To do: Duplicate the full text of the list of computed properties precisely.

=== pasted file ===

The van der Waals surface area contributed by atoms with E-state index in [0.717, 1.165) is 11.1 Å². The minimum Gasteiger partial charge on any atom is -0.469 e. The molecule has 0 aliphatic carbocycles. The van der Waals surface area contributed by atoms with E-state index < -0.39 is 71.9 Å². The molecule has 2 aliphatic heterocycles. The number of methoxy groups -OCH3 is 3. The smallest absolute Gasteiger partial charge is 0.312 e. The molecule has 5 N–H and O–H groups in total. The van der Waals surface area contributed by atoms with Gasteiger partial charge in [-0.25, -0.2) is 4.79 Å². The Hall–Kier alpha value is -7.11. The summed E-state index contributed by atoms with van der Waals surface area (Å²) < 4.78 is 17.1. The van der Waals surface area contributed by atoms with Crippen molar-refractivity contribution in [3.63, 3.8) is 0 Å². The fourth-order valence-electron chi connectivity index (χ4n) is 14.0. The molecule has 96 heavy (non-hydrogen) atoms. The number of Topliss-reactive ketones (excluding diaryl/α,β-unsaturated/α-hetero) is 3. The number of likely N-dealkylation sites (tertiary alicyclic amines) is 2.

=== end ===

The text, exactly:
The van der Waals surface area contributed by atoms with E-state index in [0.717, 1.165) is 11.1 Å². The minimum Gasteiger partial charge on any atom is -0.469 e. The molecule has 0 aliphatic carbocycles. The van der Waals surface area contributed by atoms with E-state index < -0.39 is 71.9 Å². The molecule has 2 aliphatic heterocycles. The number of methoxy groups -OCH3 is 3. The smallest absolute Gasteiger partial charge is 0.312 e. The molecule has 5 N–H and O–H groups in total. The van der Waals surface area contributed by atoms with Gasteiger partial charge in [-0.25, -0.2) is 4.79 Å². The Hall–Kier alpha value is -7.11. The summed E-state index contributed by atoms with van der Waals surface area (Å²) < 4.78 is 17.1. The van der Waals surface area contributed by atoms with Crippen molar-refractivity contribution in [3.63, 3.8) is 0 Å². The fourth-order valence-electron chi connectivity index (χ4n) is 14.0. The molecule has 96 heavy (non-hydrogen) atoms. The number of Topliss-reactive ketones (excluding diaryl/α,β-unsaturated/α-hetero) is 3. The number of likely N-dealkylation sites (tertiary alicyclic amines) is 2.